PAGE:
The Fitness Plan for Your Lifestyle Article by: John Abdo
The notion that “more is better” doesn’t always apply to the amount of time and intensity required to have an effective workout. Since each person has his or her own specific needs, you need to assess your individual requirements and then follow a fitness plan that complements your lifestyle.
Unfortunately, most people believe that exercise must be performed at a certain high intensity and frequently throughout the week to attain significant results. Intensity and frequency obviously have significance, but they are not necessary. Since exercise is now known to have accumulative benefits, periodic or intermittent bouts of exercise have compounding, or “accumulating,” benefits over time. Committing to a “do what you can, when you can” approach, as opposed to an “all or nothing” approach, can produce some impressive health, strength, and fat-burning benefits. And, those who are time-restricted can approach their fitness with this attitude, as something is better than nothing.
I encourage shorter workouts periodically dispersed throughout the week, expending anywhere from 5 to 30 minutes. It might seem unreasonable, but you really can have a great workout in a short period of time and, when you have the time to exercise longer, go for it, making certain that you remain realistic and practical.
No matter what kind of exercise or routine you decide upon â€” a set of pushups, a 5-minute quick circuit, or a full-blown 60-minute workout â€” the key is to approach each workout with an “I am going to have a good workout no matter what” attitude. What disappoints people is the belief that if they are not exceeding their previous performance, they are not progressing or are possibly wasting their time.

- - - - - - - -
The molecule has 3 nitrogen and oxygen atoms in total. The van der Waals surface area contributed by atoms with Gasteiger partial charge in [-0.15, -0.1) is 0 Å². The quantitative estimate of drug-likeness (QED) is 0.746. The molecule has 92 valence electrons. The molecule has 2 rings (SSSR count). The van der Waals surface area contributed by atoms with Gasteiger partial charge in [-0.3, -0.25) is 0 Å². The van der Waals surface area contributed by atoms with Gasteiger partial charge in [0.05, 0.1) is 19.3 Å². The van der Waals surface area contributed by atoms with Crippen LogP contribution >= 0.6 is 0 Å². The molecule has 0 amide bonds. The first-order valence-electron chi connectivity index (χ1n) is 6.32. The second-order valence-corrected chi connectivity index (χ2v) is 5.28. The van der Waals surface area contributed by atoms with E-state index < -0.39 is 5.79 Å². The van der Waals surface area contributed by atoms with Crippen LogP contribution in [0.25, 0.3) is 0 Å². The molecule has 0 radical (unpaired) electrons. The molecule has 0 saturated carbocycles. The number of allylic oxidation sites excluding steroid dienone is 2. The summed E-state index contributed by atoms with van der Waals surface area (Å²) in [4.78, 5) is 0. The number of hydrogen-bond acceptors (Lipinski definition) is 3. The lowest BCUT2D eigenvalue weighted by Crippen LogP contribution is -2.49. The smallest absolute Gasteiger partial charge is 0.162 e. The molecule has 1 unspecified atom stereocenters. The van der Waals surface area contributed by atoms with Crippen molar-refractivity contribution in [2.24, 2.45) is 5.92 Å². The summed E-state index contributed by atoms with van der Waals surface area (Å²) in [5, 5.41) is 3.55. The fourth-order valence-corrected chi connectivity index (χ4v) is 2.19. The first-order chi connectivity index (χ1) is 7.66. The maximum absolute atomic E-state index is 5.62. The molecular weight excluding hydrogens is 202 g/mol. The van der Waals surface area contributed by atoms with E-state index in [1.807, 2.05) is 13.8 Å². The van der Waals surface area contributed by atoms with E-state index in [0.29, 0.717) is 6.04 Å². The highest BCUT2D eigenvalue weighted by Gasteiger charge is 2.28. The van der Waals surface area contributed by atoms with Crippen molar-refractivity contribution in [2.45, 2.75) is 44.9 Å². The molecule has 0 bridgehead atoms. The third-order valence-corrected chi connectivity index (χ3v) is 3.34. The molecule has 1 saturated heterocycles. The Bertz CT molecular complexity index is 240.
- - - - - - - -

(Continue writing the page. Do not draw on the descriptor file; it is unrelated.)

It is my professional opinion that nobody performs at 100 percent all of the time, nor should anybody expect to. Expect days when you will feel sub-par. But on those “down” days, just do what you can, as this will be your best for that particular day. Always be pleased with yourself for what you did do instead of confusing yourself with what you have done in the past. Control unrealistic thinking from interfering with your progress.
The key to fitness and health improvement is consistency, not intensity. Space your workouts evenly apart throughout the week while allowing enough time in between sessions for your body to recuperate. Remember, workouts that are too intense or too frequent can over-stress the organs and tissues and deplete essential body chemicals, creating deficiencies. This can lead to over-training, injury, or illness.
By following a systematic approach to fitness that rotates your energies through an exertion-recuperation principle [see chart below], you can condition your body to burn fat, improve strength and endurance, and yield consistent progress.
Here’s a simple plan to follow, give or take 10-15 minutes for each workout session:
Monday AM:10m PM:10m
Tuesday AM:Rest PM:Rest
Wednesday AM:15m PM:20m
Thursday AM:Rest PM:Rest
Friday AM:10m PM:20m
Saturday AM:25m PM:25m
Sunday AM:Rest PM:Rest
WARNING: Please consult with a medical authority before attempting any exercise program, changing your eating habits, or consuming nutritional or weight-loss supplements. The information that precedes should not be construed as medical advice and is to be considered opinion only, that is both brief and incomplete in nature. To obtain a more complete analysis, it is suggested that you seek in-depth personalized consultations from professional authorities. Please use your wise judgment regarding any of the advice contained herein. The publisher and author assume no responsibility for personal injury sustained by or through the misuse of this information.
John Abdo is a renowned authority on life motivation, health, and fitness. John has inspired millions of people around the world to better their health and levels of fitness.